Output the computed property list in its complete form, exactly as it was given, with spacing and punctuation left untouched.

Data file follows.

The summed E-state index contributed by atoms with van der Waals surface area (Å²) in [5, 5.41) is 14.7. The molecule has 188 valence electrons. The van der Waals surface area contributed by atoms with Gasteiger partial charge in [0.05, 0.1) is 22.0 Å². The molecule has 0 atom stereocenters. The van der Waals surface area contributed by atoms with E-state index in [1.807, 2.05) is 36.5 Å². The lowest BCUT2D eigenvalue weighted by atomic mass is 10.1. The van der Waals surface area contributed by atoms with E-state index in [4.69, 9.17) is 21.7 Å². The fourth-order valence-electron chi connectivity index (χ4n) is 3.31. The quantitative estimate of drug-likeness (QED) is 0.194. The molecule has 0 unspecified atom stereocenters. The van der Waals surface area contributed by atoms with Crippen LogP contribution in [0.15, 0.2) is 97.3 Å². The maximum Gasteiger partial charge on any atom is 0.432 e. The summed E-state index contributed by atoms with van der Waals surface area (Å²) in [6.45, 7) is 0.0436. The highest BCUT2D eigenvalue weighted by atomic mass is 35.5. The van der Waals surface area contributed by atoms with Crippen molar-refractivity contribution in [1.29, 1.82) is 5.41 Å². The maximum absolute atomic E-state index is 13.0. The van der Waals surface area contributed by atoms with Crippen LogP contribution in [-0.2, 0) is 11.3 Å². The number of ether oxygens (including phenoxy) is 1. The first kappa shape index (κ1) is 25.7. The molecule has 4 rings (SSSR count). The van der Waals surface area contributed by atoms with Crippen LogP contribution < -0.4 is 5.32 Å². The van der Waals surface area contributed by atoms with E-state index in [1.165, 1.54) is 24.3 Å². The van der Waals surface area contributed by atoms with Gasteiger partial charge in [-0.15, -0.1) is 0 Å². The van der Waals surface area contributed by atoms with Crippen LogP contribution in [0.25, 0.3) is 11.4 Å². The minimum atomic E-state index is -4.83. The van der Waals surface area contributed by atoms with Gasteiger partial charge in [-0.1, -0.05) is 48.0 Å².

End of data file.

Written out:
The summed E-state index contributed by atoms with van der Waals surface area (Å²) in [5, 5.41) is 14.7. The molecule has 188 valence electrons. The van der Waals surface area contributed by atoms with Gasteiger partial charge in [0.05, 0.1) is 22.0 Å². The molecule has 0 atom stereocenters. The van der Waals surface area contributed by atoms with E-state index in [1.807, 2.05) is 36.5 Å². The lowest BCUT2D eigenvalue weighted by atomic mass is 10.1. The van der Waals surface area contributed by atoms with E-state index in [4.69, 9.17) is 21.7 Å². The fourth-order valence-electron chi connectivity index (χ4n) is 3.31. The quantitative estimate of drug-likeness (QED) is 0.194. The molecule has 0 unspecified atom stereocenters. The van der Waals surface area contributed by atoms with Crippen LogP contribution in [0.15, 0.2) is 97.3 Å². The maximum Gasteiger partial charge on any atom is 0.432 e. The summed E-state index contributed by atoms with van der Waals surface area (Å²) in [6.45, 7) is 0.0436. The highest BCUT2D eigenvalue weighted by atomic mass is 35.5. The van der Waals surface area contributed by atoms with Crippen molar-refractivity contribution in [1.29, 1.82) is 5.41 Å². The maximum absolute atomic E-state index is 13.0. The van der Waals surface area contributed by atoms with Crippen LogP contribution in [-0.2, 0) is 11.3 Å². The number of ether oxygens (including phenoxy) is 1. The first kappa shape index (κ1) is 25.7. The molecule has 4 rings (SSSR count). The van der Waals surface area contributed by atoms with Crippen LogP contribution < -0.4 is 5.32 Å². The van der Waals surface area contributed by atoms with E-state index in [1.165, 1.54) is 24.3 Å². The van der Waals surface area contributed by atoms with Gasteiger partial charge in [-0.15, -0.1) is 0 Å². The van der Waals surface area contributed by atoms with Crippen LogP contribution in [0.25, 0.3) is 11.4 Å². The minimum atomic E-state index is -4.83. The van der Waals surface area contributed by atoms with Gasteiger partial charge in [-0.1, -0.05) is 48.0 Å².